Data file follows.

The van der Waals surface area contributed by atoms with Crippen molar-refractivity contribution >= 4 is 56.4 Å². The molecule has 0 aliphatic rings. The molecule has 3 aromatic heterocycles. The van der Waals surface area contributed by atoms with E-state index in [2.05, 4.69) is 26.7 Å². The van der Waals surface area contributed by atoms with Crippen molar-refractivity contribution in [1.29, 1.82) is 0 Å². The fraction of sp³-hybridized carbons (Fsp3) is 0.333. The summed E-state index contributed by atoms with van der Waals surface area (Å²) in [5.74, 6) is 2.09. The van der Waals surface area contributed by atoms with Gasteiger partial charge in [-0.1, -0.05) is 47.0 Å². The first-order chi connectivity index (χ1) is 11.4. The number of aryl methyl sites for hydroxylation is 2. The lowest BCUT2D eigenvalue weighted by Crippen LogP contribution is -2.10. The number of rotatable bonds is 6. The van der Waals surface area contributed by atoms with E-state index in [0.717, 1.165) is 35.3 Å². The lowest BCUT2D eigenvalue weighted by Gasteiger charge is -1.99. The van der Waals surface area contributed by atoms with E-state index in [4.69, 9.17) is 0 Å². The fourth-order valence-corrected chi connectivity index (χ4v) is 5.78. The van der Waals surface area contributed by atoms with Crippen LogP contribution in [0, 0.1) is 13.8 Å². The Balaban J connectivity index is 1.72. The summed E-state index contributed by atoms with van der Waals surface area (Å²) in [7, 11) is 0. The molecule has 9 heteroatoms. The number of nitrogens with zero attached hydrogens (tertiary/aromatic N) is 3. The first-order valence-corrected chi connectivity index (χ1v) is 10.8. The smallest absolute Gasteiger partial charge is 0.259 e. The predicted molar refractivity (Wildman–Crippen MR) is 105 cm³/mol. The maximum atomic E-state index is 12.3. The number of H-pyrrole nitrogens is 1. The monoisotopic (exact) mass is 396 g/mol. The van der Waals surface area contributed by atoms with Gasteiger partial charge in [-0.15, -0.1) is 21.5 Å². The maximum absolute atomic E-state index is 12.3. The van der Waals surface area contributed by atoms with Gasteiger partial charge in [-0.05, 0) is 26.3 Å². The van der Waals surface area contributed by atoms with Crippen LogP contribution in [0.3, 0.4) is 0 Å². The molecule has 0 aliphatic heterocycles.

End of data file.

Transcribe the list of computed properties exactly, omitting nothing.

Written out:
The van der Waals surface area contributed by atoms with Crippen molar-refractivity contribution >= 4 is 56.4 Å². The molecule has 0 aliphatic rings. The molecule has 3 aromatic heterocycles. The van der Waals surface area contributed by atoms with E-state index in [2.05, 4.69) is 26.7 Å². The van der Waals surface area contributed by atoms with Crippen molar-refractivity contribution in [1.29, 1.82) is 0 Å². The fraction of sp³-hybridized carbons (Fsp3) is 0.333. The summed E-state index contributed by atoms with van der Waals surface area (Å²) in [5.74, 6) is 2.09. The van der Waals surface area contributed by atoms with Gasteiger partial charge in [-0.1, -0.05) is 47.0 Å². The first-order chi connectivity index (χ1) is 11.4. The number of aryl methyl sites for hydroxylation is 2. The lowest BCUT2D eigenvalue weighted by Crippen LogP contribution is -2.10. The number of rotatable bonds is 6. The van der Waals surface area contributed by atoms with E-state index in [0.717, 1.165) is 35.3 Å². The lowest BCUT2D eigenvalue weighted by Gasteiger charge is -1.99. The van der Waals surface area contributed by atoms with E-state index in [4.69, 9.17) is 0 Å². The fourth-order valence-corrected chi connectivity index (χ4v) is 5.78. The van der Waals surface area contributed by atoms with Crippen LogP contribution in [0, 0.1) is 13.8 Å². The Balaban J connectivity index is 1.72. The summed E-state index contributed by atoms with van der Waals surface area (Å²) in [7, 11) is 0. The molecule has 9 heteroatoms. The number of nitrogens with zero attached hydrogens (tertiary/aromatic N) is 3. The first-order valence-corrected chi connectivity index (χ1v) is 10.8. The smallest absolute Gasteiger partial charge is 0.259 e. The predicted molar refractivity (Wildman–Crippen MR) is 105 cm³/mol. The maximum atomic E-state index is 12.3. The number of H-pyrrole nitrogens is 1. The monoisotopic (exact) mass is 396 g/mol. The van der Waals surface area contributed by atoms with Gasteiger partial charge in [-0.15, -0.1) is 21.5 Å². The maximum absolute atomic E-state index is 12.3. The van der Waals surface area contributed by atoms with Gasteiger partial charge in [-0.05, 0) is 26.3 Å². The van der Waals surface area contributed by atoms with Crippen LogP contribution in [0.3, 0.4) is 0 Å². The molecule has 0 aliphatic heterocycles.